Before I share some advice and closing thoughts, I’ll share one more visual with a different frame of mind. Take a moment and think about the distinction between our initial chart focused on “LOSS” and my new chart highlighting “GAIN” with a new set of synonyms surround it. Consider what impact this shift from LOSS to GAIN could have on how we view children and our professional responsibility to each of them. 

This chart was created using wordclouds.com

How do these GAIN words make you feel? How does this contrast from how our LOSS words made you feel? What would the impact on our children be if GAIN drives your view, your intent, and your actions? What would the impact on our children be if LOSS drives your view, your intent, and your actions? The language we use can enhance or diminish all that we do because our assumptions impact our beliefs and ultimately lead to daily decision-making – for better or for worse.

…and we, my friends, are in a profession where we reach for BETTER (not worse).

Put another way, I’d like to borrow from Brent Gilson’s recent post: Perhaps Radical Change Comes from Radical Hope. His message about radical hope as a way for us to counteract the “learning loss” narrative comes through loud and clear:

“What am I doing to help my students showcase their GENIUS, facilitate JOY, carry ourselves with EXCELLENCE and ignore the noise of those who are looking to profit off a pandemic?”

And so, in closing, I’ll leave you with three important guidelines that will support you as you refute the “learning loss” narrative in the coming year so that we may honor the children who enter our schools. These are not meant as broad suggestions but to offer a powerful and purposeful starting point that could have a tremendous impact on how we approach all that follows:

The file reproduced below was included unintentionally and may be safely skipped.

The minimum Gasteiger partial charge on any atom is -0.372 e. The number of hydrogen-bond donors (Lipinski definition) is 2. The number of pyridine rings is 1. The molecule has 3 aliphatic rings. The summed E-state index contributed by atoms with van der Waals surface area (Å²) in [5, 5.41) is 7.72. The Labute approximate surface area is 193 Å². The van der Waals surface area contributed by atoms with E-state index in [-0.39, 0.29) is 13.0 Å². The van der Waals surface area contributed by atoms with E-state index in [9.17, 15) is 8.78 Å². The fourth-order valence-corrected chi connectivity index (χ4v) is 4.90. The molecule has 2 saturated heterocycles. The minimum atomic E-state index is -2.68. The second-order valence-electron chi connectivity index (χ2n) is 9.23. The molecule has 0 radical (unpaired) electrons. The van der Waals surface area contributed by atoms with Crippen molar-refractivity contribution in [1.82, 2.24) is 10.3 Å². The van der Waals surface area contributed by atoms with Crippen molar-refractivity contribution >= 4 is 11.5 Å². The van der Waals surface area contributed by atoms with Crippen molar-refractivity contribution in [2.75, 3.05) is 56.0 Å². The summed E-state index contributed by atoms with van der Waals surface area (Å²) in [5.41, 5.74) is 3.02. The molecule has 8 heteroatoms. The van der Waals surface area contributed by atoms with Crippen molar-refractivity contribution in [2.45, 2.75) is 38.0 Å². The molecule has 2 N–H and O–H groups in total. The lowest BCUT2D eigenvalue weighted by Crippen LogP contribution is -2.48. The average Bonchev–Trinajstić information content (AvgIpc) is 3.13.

Leave Your Assumptions at the Door

Each day when children walk into your classroom, make it your priority to look for the glimmers of brilliance they carry into our learning spaces with them. We have been blinded to those glimmers for too long that fuel assumptions on preconceived notions of flawed data, skin color, nationality, zip code, school-induced labels, or even past perceptions of other teachers. If we truly put children first, then we celebrate what they bring to the learning experience rather than how we believe that they should fit into a rigid grade level mold. 

Use Student Strengths as a Celebratory Guide

With this in mind, we accentuate those glimmers our children bring to the learning experience on a daily basis with a fervor that drives all we do. The “learning loss” narrative is the epitome of a deficit model that we must steadfastly refute. Rather, we embrace a strength-based model where what children can do when they enter our schools each day becomes the collective stepping stone leading to the new thinking that we support and further strength in a myriad of ways. In other words, we meet children where they are and shift our view to focus on possibilities over limitations.